CLEVELAND — An Exclusive 5 On Your Side investigation has uncovered Ohio doctors accused of everything from sex trafficking to failure to pay taxes have received thousands of dollars in federal stimulus funds.
We reviewed federal data, Ohio Medical Board disciplinary records, and court documents to identity doctors with questionable backgrounds.
Meanwhile, hardworking Ohioans struggling to obtain stimulus fund relief are stunned by the findings.
Ami Ameduri had to repeatedly apply for funding to keep her “Cleveland Home Out” store afloat.
“As a small business owner, we really struggled to get funding,” says Ameduri, adding “a lot of businesses didn’t get that so it’s kind of shocking that there wasn’t some kind of filter system.”
A review of data obtained from the U.S. Department of Health & Human Services reveals 10,166 health care providers in Ohio received $989.7 million in stimulus funds without ever having to apply, no background check or eligibility requirements and no requirement to pay the money back.
The funds were part of $30 billion nationwide distributed in the initial round of funding to help health care providers facing the financial impact of the COVID-19 crisis.
The money was automatically sent to health care providers based on previous billing with the Center for Medicare & Medicaid.
Among the most alarming cases involves an Ohio doctor indicted last March on federal sex tracking charges.
Dr. Manish Raj Gupta is accused of using “force, fraud and coercion to compel a woman to engage in commercial sex by drugging her without her consent”.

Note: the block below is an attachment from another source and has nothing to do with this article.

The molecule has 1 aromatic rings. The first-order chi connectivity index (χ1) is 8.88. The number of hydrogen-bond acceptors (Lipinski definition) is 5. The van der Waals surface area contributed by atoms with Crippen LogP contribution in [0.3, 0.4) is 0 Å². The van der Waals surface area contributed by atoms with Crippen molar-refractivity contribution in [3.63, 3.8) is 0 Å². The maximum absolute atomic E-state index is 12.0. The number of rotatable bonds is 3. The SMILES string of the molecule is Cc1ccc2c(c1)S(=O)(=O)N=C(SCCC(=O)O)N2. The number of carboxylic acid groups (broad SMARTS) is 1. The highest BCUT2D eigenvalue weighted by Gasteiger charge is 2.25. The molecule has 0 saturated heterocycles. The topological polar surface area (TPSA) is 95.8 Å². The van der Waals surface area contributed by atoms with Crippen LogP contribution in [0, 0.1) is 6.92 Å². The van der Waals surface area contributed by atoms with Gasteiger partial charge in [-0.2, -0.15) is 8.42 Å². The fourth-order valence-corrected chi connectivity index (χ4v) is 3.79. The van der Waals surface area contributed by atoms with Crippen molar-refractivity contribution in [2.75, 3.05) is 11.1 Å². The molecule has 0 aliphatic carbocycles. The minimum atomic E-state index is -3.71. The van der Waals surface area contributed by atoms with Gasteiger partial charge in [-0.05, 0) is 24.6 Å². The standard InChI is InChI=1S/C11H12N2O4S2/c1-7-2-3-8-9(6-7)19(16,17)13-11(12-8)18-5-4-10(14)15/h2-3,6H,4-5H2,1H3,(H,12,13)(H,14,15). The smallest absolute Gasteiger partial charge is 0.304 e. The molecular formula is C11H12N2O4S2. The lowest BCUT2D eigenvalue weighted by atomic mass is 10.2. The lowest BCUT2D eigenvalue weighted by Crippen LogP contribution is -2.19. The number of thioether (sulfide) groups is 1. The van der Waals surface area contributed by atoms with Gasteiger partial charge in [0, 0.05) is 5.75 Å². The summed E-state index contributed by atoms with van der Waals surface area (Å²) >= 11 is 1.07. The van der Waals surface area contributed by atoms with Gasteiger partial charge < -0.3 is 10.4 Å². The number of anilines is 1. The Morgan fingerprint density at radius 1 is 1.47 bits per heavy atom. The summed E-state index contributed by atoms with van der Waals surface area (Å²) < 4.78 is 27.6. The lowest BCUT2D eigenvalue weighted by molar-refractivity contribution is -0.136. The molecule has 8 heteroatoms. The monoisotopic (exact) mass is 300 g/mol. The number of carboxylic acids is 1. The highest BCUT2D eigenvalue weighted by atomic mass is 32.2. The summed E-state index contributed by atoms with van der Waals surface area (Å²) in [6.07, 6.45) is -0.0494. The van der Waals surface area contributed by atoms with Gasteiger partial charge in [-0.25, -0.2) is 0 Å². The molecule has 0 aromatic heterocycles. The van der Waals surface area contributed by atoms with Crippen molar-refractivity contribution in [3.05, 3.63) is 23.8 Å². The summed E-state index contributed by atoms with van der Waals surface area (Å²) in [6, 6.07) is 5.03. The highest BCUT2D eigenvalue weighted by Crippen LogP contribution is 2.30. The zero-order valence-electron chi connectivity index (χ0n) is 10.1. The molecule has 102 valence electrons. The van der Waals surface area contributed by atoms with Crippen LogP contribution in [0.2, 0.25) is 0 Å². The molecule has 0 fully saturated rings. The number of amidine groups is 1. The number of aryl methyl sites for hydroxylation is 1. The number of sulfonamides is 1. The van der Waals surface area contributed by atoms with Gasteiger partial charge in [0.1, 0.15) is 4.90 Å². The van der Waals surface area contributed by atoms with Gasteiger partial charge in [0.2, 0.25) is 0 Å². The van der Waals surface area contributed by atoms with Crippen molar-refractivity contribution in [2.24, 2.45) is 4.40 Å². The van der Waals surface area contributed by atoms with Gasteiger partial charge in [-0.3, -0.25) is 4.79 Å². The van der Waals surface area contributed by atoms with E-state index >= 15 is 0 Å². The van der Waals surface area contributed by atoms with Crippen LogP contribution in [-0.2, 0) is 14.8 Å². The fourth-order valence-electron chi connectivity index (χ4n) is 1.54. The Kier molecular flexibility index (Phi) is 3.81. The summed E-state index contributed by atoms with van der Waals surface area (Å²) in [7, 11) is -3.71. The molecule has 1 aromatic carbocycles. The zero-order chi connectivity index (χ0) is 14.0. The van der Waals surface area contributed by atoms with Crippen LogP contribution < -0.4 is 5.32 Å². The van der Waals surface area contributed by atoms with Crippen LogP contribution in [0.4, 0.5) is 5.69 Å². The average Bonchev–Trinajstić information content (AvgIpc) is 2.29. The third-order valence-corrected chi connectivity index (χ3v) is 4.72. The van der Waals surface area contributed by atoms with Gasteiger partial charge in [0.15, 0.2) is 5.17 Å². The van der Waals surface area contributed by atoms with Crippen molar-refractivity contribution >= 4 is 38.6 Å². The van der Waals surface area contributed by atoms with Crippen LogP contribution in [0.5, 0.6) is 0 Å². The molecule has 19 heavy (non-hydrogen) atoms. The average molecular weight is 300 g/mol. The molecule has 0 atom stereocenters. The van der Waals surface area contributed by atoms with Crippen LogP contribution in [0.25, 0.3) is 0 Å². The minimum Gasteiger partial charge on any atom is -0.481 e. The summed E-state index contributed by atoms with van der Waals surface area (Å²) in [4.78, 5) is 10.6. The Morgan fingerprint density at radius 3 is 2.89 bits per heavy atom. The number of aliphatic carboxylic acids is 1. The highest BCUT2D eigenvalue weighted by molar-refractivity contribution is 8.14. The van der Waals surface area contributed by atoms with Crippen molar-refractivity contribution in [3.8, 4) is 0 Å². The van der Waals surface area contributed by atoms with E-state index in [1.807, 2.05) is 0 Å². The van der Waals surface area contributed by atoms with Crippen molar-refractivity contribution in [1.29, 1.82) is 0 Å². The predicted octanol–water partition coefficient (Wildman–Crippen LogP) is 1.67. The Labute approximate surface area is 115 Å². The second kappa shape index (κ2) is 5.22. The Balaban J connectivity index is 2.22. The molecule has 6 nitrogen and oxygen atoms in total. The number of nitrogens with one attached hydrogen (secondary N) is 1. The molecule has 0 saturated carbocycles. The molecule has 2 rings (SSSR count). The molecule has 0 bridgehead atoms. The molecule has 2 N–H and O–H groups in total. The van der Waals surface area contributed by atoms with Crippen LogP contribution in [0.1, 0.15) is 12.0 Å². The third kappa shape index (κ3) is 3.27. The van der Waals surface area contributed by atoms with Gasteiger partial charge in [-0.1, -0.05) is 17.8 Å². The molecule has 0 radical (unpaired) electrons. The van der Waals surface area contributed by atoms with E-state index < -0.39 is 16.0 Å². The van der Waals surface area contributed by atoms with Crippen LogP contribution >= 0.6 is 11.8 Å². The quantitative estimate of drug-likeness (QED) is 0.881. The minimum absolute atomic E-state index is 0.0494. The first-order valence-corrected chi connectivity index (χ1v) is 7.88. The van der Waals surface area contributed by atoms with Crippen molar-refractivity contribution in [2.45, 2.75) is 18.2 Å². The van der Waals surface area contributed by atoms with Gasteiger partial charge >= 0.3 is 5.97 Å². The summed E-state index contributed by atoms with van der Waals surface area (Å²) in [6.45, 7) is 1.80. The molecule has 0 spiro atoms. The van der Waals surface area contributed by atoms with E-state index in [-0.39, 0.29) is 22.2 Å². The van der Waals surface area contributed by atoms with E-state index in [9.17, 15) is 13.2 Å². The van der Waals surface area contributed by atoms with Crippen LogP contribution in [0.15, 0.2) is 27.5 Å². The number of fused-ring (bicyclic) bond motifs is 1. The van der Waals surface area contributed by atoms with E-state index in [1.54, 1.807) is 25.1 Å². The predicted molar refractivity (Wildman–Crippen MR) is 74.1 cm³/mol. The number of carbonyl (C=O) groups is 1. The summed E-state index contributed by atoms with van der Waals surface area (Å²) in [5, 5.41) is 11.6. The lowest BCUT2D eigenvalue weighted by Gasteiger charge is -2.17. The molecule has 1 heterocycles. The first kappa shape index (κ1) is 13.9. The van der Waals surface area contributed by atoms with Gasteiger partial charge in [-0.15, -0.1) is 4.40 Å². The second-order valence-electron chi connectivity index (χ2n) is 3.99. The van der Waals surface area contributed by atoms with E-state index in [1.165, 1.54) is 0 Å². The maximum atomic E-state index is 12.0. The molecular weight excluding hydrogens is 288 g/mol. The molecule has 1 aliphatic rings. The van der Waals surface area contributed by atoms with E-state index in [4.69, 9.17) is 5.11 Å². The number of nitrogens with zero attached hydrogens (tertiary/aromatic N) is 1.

Dr. Gupta has pleaded not guilty to the federal charges.
But just weeks after the indictment, Dr Gupta was awarded $3,249 in Cares Act Funding.
And he’s not alone.
Our investigation found at least 14 others, including doctors accused of having sex with patients, voyeurism and even doctor with an expired license who received $5,000.
In one case, we found a doctor convicted of attempting to solicit a prostitute received $26,000 in COVID Relief Funds.
We shared our findings with the “Project On Government Oversight”, a leading Washington D.C. based watchdog group.
“It’s beyond distasteful,” says Elizabeth Hempowicz, Director of Public Policy. “It’s improper use of taxpayer funds to reward that kind of behavior in a crisis like we’re in right now.”
The “Project On Government Oversight” provides a stimulus fund tracker that show how funds are being spent.
In other cases, we found that a doctor convicted of illegally providing unapproved drugs received $35,000, and another owing more than $12,000 in unpaid state taxes.
Ronald W. Chapman II is a nationally recognized health care defense attorney who has already received calls from doctors saying, “I received a lot of money, I’m not sure what to do with it, how do I act?”
Chapman says those are the calls he likes to get because “at least I can help them with the problem.”
Samuel J. Louis is a former federal prosecutor who once headed up a Justice Department fraud task force who says his firm has sent out letters to clients to inform them of any possible legal consequences and offer advice that can include sending the money back if there are any compelling legal issues in the provider’s background.
Louis says that while there are “some folks that, it’s like, 'Wow—this doesn’t have to be repaid, let me see if I can finagle a way to keep the money,'” he advises clients to be forthcoming and honest if there are any possible legal consequences that could negatively impact their cases.
Because doctors did not actually apply for funds, or submit fraudulent application, there’s little chance of fraud being committed.
Still, it worries former federal prosecutors, like Paul Pelletier, who fears the ease at which federal funds were disbursed raises alarms.
“In my experience as a federal prosecutor with more than 25 years—that’s where fraudsters enter the marketplace—it’s a vacuum for fraudsters.”
As a result of investigation, Sen. Sherrod Brown is promising to explore increasing oversight over how stimulus funds are awarded.
“I’m concerned since this station did this investigation," Brown said, adding, “We need to do oversight to make sure these dollars are spent appropriately.”